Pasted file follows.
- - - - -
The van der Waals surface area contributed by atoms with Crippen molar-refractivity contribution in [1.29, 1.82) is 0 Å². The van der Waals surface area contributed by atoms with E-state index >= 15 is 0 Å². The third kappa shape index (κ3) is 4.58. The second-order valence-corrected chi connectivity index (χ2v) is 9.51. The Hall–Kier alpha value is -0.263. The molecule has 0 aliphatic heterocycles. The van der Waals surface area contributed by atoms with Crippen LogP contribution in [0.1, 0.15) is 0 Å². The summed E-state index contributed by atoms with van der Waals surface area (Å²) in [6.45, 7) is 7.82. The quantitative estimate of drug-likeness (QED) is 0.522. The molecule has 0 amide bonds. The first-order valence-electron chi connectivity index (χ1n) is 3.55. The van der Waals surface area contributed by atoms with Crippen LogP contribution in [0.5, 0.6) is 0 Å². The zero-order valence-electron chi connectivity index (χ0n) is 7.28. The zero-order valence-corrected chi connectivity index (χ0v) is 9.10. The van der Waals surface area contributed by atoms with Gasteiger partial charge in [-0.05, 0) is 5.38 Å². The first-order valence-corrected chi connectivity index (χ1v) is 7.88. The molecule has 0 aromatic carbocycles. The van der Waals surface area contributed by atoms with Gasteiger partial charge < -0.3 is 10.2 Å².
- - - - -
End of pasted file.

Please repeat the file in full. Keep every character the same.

The van der Waals surface area contributed by atoms with Crippen molar-refractivity contribution in [1.29, 1.82) is 0 Å². The van der Waals surface area contributed by atoms with E-state index >= 15 is 0 Å². The third kappa shape index (κ3) is 4.58. The second-order valence-corrected chi connectivity index (χ2v) is 9.51. The Hall–Kier alpha value is -0.263. The molecule has 0 aliphatic heterocycles. The van der Waals surface area contributed by atoms with Crippen LogP contribution in [0.1, 0.15) is 0 Å². The summed E-state index contributed by atoms with van der Waals surface area (Å²) in [6.45, 7) is 7.82. The quantitative estimate of drug-likeness (QED) is 0.522. The molecule has 0 amide bonds. The first-order valence-electron chi connectivity index (χ1n) is 3.55. The van der Waals surface area contributed by atoms with Crippen LogP contribution in [0.5, 0.6) is 0 Å². The zero-order valence-electron chi connectivity index (χ0n) is 7.28. The zero-order valence-corrected chi connectivity index (χ0v) is 9.10. The van der Waals surface area contributed by atoms with Gasteiger partial charge in [-0.05, 0) is 5.38 Å². The first-order valence-corrected chi connectivity index (χ1v) is 7.88. The molecule has 0 aromatic carbocycles. The van der Waals surface area contributed by atoms with Gasteiger partial charge < -0.3 is 10.2 Å².